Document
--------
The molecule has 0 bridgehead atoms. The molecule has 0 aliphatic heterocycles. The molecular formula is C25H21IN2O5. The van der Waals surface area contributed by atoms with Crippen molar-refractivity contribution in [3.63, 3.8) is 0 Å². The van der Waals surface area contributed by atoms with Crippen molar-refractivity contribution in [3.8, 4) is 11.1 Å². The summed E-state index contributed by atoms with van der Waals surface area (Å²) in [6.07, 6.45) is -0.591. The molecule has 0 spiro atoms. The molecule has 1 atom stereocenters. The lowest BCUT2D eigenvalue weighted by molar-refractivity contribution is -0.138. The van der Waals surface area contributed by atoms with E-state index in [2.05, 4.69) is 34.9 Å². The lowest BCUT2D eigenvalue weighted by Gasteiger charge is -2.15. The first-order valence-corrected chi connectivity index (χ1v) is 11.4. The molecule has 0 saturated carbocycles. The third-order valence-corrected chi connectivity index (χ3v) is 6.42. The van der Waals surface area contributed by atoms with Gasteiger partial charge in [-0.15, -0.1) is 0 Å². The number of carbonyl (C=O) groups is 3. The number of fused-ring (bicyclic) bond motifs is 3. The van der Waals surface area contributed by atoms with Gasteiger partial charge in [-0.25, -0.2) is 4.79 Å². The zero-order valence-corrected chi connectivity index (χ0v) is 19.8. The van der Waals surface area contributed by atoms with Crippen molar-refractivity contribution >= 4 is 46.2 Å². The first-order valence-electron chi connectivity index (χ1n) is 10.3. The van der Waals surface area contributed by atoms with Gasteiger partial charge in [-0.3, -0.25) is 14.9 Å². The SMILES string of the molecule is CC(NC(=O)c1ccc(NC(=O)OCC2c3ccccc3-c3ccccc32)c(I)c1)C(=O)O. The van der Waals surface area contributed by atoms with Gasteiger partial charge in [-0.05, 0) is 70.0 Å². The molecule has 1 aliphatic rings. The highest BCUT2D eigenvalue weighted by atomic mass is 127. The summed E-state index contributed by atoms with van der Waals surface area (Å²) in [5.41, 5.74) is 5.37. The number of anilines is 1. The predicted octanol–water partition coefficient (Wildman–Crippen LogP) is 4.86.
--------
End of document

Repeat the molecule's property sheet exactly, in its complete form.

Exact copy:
The molecule has 0 bridgehead atoms. The molecule has 0 aliphatic heterocycles. The molecular formula is C25H21IN2O5. The van der Waals surface area contributed by atoms with Crippen molar-refractivity contribution in [3.63, 3.8) is 0 Å². The van der Waals surface area contributed by atoms with Crippen molar-refractivity contribution in [3.8, 4) is 11.1 Å². The summed E-state index contributed by atoms with van der Waals surface area (Å²) in [6.07, 6.45) is -0.591. The molecule has 0 spiro atoms. The molecule has 1 atom stereocenters. The lowest BCUT2D eigenvalue weighted by molar-refractivity contribution is -0.138. The van der Waals surface area contributed by atoms with E-state index in [2.05, 4.69) is 34.9 Å². The lowest BCUT2D eigenvalue weighted by Gasteiger charge is -2.15. The first-order valence-corrected chi connectivity index (χ1v) is 11.4. The molecule has 0 saturated carbocycles. The third-order valence-corrected chi connectivity index (χ3v) is 6.42. The van der Waals surface area contributed by atoms with Gasteiger partial charge in [-0.15, -0.1) is 0 Å². The number of carbonyl (C=O) groups is 3. The number of fused-ring (bicyclic) bond motifs is 3. The van der Waals surface area contributed by atoms with Gasteiger partial charge in [-0.25, -0.2) is 4.79 Å². The zero-order valence-corrected chi connectivity index (χ0v) is 19.8. The van der Waals surface area contributed by atoms with Crippen molar-refractivity contribution >= 4 is 46.2 Å². The first-order valence-electron chi connectivity index (χ1n) is 10.3. The van der Waals surface area contributed by atoms with Gasteiger partial charge in [-0.3, -0.25) is 14.9 Å². The SMILES string of the molecule is CC(NC(=O)c1ccc(NC(=O)OCC2c3ccccc3-c3ccccc32)c(I)c1)C(=O)O. The van der Waals surface area contributed by atoms with Gasteiger partial charge in [-0.05, 0) is 70.0 Å². The molecule has 1 aliphatic rings. The highest BCUT2D eigenvalue weighted by atomic mass is 127. The summed E-state index contributed by atoms with van der Waals surface area (Å²) in [5.41, 5.74) is 5.37. The number of anilines is 1. The predicted octanol–water partition coefficient (Wildman–Crippen LogP) is 4.86.